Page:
Wednesday, April 30, 2008

St. George to Moapa

Tuesday, April 29

This morning was a beautiful morning. First off, I slept in to 8am :), then my host family made us the best French toast in the world. It was a very relaxing, come-what-may kind of morning. The sun was shining, there was an ever-so-slight breeze, and in one word it was ideal. :)

Also, all morning Kenny (the father) was telling his son Ian that if he didn't finish his breakfast he couldn't wear his cowboy pants. I thought this was a little weird (Ian's four) but didn't think much of it. Then time came for me to brush my teeth, which meant using Ian's bathroom in his bedroom, where all my bathroom stuff was. In I go and what do I see? Popcorn. Popping on the…haha, couldn't help myself. No, I come in and there's Ian, decked out in not only his cowboy pants, but boots (complete with spurs), a cowboy style button-up shirt, cowboy hat, and rawhide gloves. He's barely 3 feet tall!! I almost died it was so cute. So we brushed our teeth together (male-bonding, I know) and then parted ways.

Later in the car driving back to the bus, Kenny asked me what ethnicity I was, and I answered him that I'm Navajo. Kenny laughed and told me that Ian had been wishing and wishing that when Singers came that he'd get an Indian to sleep in his cowboy bed (apparently he has this Cowboys & Indians fixation), and I inadvertently fulfilled his wish. Considering the chances of having one of the only 2 "Indians" in the choir, Ian had a very lucky day. I now wish that I'd been there to see little Ian's face when his dad told him that I was a real life Indian, and that we brushed our teeth together without one arrow or pistol shot. :) What would Custer have said?

We arrived at Moapa Valley High School around 1 or so and immediately entered the auditorium to do a workshop with the choirs there. The workshop was…educational. We all learned a lot, but it was rather frustrating, and a good reminder to why I am so glad to not be in high school anymore. All be it educational and almost candid, the air after the workshop was less than lovely. In fact, it was rather tense. Our following rehearsal was, consequentially, very frustrating. We weren't staying in tune and began to point fingers and play a blame-game to determine the cause of our problems.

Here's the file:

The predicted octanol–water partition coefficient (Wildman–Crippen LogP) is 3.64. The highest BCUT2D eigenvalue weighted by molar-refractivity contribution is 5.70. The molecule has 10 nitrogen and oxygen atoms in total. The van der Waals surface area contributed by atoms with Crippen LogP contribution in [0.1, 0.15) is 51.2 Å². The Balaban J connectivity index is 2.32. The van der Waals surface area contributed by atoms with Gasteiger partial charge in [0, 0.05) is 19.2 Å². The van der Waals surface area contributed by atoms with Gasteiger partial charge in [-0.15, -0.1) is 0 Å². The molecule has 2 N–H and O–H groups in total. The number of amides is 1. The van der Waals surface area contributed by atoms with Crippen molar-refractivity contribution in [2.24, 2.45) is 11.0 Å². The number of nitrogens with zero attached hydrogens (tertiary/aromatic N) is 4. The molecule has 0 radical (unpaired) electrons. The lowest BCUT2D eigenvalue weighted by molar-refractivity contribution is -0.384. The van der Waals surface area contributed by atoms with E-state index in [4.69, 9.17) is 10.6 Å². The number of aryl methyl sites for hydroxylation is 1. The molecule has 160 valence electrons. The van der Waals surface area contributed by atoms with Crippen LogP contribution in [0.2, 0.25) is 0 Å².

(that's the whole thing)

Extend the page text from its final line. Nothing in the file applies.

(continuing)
Then Scott Moore had something very enlightening to share. All he said was that we needed to be very forgiving right then and there. All of us were feeding off the negative energy in the rehearsal and giving out more negative energy that was undermining our efforts to have an effective rehearsal. Scott's suggestion really opened up my eyes - I for one was really feeling antagonistic towards the rest of the choir for no reason whatsoever, and once Scott helped me realize this I made a very positive effort to reverse my feelings. Our rehearsal ended on a good note (haha, no pun intended) and we had a great concert tonight.

I'm constantly astounding on tour with the deep friendships we create and the help and support they give us. I was asked to sing a solo tonight in the concert and was absolutely terrified of it. It's more of a baritone solo and although I can do it, I'm not very comfortable in that range. Valerie, an alto and good friend, gave me a little "prep session" before the concert and calmed my nerves, to the point that I gave the best performance of that solo I've given. Afterwards everyone was so supportive and forward in complimenting and congratulating me, which, unbeknownst to them, I really needed. What an opportunity to be in a group where everyone builds everyone up without hopes of reimbursement or payment of any kind, and most of the time without even knowing they're doing it. :)